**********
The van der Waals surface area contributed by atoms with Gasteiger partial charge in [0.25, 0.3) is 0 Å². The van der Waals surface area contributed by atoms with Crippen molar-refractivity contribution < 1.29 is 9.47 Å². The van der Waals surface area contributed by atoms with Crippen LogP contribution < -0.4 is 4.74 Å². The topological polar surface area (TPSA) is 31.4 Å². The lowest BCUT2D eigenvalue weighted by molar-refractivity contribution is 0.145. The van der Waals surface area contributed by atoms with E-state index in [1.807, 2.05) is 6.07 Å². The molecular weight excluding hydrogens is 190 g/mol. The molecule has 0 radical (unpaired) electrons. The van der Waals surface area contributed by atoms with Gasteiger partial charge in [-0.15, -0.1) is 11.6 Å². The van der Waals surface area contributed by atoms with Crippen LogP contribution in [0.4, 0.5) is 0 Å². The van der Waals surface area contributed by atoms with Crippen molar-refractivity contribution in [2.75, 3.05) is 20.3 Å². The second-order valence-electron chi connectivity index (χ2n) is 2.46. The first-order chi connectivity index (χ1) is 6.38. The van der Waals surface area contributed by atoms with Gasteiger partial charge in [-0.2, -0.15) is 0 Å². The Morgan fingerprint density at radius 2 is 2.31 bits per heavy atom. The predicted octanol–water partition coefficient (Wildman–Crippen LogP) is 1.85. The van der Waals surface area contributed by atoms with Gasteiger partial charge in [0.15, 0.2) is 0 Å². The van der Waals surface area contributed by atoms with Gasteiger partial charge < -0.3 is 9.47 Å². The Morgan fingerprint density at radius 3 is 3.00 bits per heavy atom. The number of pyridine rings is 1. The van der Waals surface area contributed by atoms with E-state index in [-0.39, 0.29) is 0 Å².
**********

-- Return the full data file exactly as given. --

The van der Waals surface area contributed by atoms with Gasteiger partial charge in [0.25, 0.3) is 0 Å². The van der Waals surface area contributed by atoms with Crippen molar-refractivity contribution < 1.29 is 9.47 Å². The van der Waals surface area contributed by atoms with Crippen LogP contribution < -0.4 is 4.74 Å². The topological polar surface area (TPSA) is 31.4 Å². The lowest BCUT2D eigenvalue weighted by molar-refractivity contribution is 0.145. The van der Waals surface area contributed by atoms with E-state index in [1.807, 2.05) is 6.07 Å². The molecular weight excluding hydrogens is 190 g/mol. The molecule has 0 radical (unpaired) electrons. The van der Waals surface area contributed by atoms with Gasteiger partial charge in [-0.15, -0.1) is 11.6 Å². The van der Waals surface area contributed by atoms with Crippen LogP contribution in [0.4, 0.5) is 0 Å². The van der Waals surface area contributed by atoms with Crippen molar-refractivity contribution in [2.75, 3.05) is 20.3 Å². The second-order valence-electron chi connectivity index (χ2n) is 2.46. The first-order chi connectivity index (χ1) is 6.38. The van der Waals surface area contributed by atoms with Gasteiger partial charge in [-0.2, -0.15) is 0 Å². The Morgan fingerprint density at radius 2 is 2.31 bits per heavy atom. The predicted octanol–water partition coefficient (Wildman–Crippen LogP) is 1.85. The van der Waals surface area contributed by atoms with Gasteiger partial charge in [0.15, 0.2) is 0 Å². The van der Waals surface area contributed by atoms with Gasteiger partial charge < -0.3 is 9.47 Å². The Morgan fingerprint density at radius 3 is 3.00 bits per heavy atom. The number of pyridine rings is 1. The van der Waals surface area contributed by atoms with E-state index in [-0.39, 0.29) is 0 Å².